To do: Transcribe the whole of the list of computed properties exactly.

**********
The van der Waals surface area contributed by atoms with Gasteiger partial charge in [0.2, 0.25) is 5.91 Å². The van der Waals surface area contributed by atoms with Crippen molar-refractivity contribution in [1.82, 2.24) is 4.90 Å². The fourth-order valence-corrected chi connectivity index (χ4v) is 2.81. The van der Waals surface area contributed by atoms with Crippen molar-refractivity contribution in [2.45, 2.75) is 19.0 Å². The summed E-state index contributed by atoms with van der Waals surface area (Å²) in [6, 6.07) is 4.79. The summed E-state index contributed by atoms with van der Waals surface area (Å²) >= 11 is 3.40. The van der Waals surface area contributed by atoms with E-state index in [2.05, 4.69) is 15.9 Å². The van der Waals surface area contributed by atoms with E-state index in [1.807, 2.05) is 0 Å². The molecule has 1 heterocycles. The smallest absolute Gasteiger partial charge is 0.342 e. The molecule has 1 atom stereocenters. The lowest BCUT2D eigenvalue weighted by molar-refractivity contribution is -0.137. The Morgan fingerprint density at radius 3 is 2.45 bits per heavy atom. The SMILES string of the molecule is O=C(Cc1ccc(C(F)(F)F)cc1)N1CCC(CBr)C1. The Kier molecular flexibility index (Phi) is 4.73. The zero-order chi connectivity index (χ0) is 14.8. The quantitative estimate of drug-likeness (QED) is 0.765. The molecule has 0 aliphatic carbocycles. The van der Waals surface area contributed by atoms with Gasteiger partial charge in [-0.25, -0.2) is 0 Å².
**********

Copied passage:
The van der Waals surface area contributed by atoms with Gasteiger partial charge in [0.2, 0.25) is 5.91 Å². The van der Waals surface area contributed by atoms with Crippen molar-refractivity contribution in [1.82, 2.24) is 4.90 Å². The fourth-order valence-corrected chi connectivity index (χ4v) is 2.81. The van der Waals surface area contributed by atoms with Crippen molar-refractivity contribution in [2.45, 2.75) is 19.0 Å². The summed E-state index contributed by atoms with van der Waals surface area (Å²) in [6, 6.07) is 4.79. The summed E-state index contributed by atoms with van der Waals surface area (Å²) >= 11 is 3.40. The van der Waals surface area contributed by atoms with E-state index in [2.05, 4.69) is 15.9 Å². The van der Waals surface area contributed by atoms with E-state index in [1.807, 2.05) is 0 Å². The molecule has 1 heterocycles. The smallest absolute Gasteiger partial charge is 0.342 e. The molecule has 1 atom stereocenters. The lowest BCUT2D eigenvalue weighted by molar-refractivity contribution is -0.137. The Morgan fingerprint density at radius 3 is 2.45 bits per heavy atom. The SMILES string of the molecule is O=C(Cc1ccc(C(F)(F)F)cc1)N1CCC(CBr)C1. The Kier molecular flexibility index (Phi) is 4.73. The zero-order chi connectivity index (χ0) is 14.8. The quantitative estimate of drug-likeness (QED) is 0.765. The molecule has 0 aliphatic carbocycles. The van der Waals surface area contributed by atoms with Gasteiger partial charge in [-0.25, -0.2) is 0 Å².